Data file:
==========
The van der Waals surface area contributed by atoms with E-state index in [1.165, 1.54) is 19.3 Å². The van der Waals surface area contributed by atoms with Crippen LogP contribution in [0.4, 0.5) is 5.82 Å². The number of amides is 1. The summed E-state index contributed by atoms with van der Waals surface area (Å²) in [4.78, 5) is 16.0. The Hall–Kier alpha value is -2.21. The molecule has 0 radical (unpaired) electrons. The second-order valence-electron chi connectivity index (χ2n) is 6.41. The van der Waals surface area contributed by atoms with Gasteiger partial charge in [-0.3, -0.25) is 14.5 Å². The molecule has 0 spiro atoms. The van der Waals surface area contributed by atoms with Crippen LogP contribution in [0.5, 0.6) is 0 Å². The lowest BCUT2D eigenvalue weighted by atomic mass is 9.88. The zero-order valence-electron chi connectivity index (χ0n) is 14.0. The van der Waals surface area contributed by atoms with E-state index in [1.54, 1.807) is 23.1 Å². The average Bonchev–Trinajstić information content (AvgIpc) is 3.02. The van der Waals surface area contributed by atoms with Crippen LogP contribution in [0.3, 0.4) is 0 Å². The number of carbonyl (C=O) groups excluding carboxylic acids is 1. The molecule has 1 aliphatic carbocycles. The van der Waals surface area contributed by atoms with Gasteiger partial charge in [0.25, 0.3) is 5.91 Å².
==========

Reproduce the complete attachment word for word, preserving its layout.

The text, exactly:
The van der Waals surface area contributed by atoms with E-state index in [1.165, 1.54) is 19.3 Å². The van der Waals surface area contributed by atoms with Crippen LogP contribution in [0.4, 0.5) is 5.82 Å². The number of amides is 1. The summed E-state index contributed by atoms with van der Waals surface area (Å²) in [4.78, 5) is 16.0. The Hall–Kier alpha value is -2.21. The molecule has 0 radical (unpaired) electrons. The second-order valence-electron chi connectivity index (χ2n) is 6.41. The van der Waals surface area contributed by atoms with Gasteiger partial charge in [-0.3, -0.25) is 14.5 Å². The molecule has 0 spiro atoms. The van der Waals surface area contributed by atoms with Crippen LogP contribution in [0.5, 0.6) is 0 Å². The lowest BCUT2D eigenvalue weighted by atomic mass is 9.88. The zero-order valence-electron chi connectivity index (χ0n) is 14.0. The van der Waals surface area contributed by atoms with E-state index in [1.54, 1.807) is 23.1 Å². The average Bonchev–Trinajstić information content (AvgIpc) is 3.02. The van der Waals surface area contributed by atoms with Crippen LogP contribution in [0.3, 0.4) is 0 Å². The number of carbonyl (C=O) groups excluding carboxylic acids is 1. The molecule has 1 aliphatic carbocycles. The van der Waals surface area contributed by atoms with Gasteiger partial charge in [0.25, 0.3) is 5.91 Å².